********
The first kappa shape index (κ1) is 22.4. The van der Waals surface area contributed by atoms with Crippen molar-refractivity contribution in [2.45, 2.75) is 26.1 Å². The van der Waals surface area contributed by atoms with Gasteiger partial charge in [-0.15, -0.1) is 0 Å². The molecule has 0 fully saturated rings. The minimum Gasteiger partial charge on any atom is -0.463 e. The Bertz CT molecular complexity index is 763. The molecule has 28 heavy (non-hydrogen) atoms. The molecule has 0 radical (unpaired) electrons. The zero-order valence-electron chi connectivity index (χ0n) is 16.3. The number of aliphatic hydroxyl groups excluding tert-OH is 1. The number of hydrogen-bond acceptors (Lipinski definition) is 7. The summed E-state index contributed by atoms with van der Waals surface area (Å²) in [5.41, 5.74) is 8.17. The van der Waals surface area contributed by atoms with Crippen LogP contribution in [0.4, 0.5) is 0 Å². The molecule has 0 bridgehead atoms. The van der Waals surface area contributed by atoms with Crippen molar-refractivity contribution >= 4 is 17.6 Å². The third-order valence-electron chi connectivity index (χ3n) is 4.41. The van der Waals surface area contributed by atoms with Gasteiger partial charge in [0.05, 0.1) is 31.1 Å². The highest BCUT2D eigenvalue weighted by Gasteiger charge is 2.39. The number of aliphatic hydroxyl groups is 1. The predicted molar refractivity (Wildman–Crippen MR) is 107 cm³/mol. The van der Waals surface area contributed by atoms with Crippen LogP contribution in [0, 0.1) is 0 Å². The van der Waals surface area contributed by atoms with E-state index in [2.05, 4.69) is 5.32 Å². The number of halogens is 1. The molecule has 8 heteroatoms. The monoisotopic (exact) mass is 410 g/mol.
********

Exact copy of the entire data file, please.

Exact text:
The first kappa shape index (κ1) is 22.4. The van der Waals surface area contributed by atoms with Crippen molar-refractivity contribution in [2.45, 2.75) is 26.1 Å². The van der Waals surface area contributed by atoms with Gasteiger partial charge in [-0.15, -0.1) is 0 Å². The molecule has 0 fully saturated rings. The minimum Gasteiger partial charge on any atom is -0.463 e. The Bertz CT molecular complexity index is 763. The molecule has 28 heavy (non-hydrogen) atoms. The molecule has 0 radical (unpaired) electrons. The zero-order valence-electron chi connectivity index (χ0n) is 16.3. The number of aliphatic hydroxyl groups excluding tert-OH is 1. The number of hydrogen-bond acceptors (Lipinski definition) is 7. The summed E-state index contributed by atoms with van der Waals surface area (Å²) in [5.41, 5.74) is 8.17. The van der Waals surface area contributed by atoms with Crippen LogP contribution in [0.4, 0.5) is 0 Å². The molecule has 0 bridgehead atoms. The van der Waals surface area contributed by atoms with Crippen molar-refractivity contribution >= 4 is 17.6 Å². The third-order valence-electron chi connectivity index (χ3n) is 4.41. The van der Waals surface area contributed by atoms with Gasteiger partial charge in [0.05, 0.1) is 31.1 Å². The highest BCUT2D eigenvalue weighted by Gasteiger charge is 2.39. The number of aliphatic hydroxyl groups is 1. The predicted molar refractivity (Wildman–Crippen MR) is 107 cm³/mol. The van der Waals surface area contributed by atoms with Crippen LogP contribution in [0, 0.1) is 0 Å². The van der Waals surface area contributed by atoms with E-state index in [2.05, 4.69) is 5.32 Å². The number of halogens is 1. The molecule has 8 heteroatoms. The monoisotopic (exact) mass is 410 g/mol.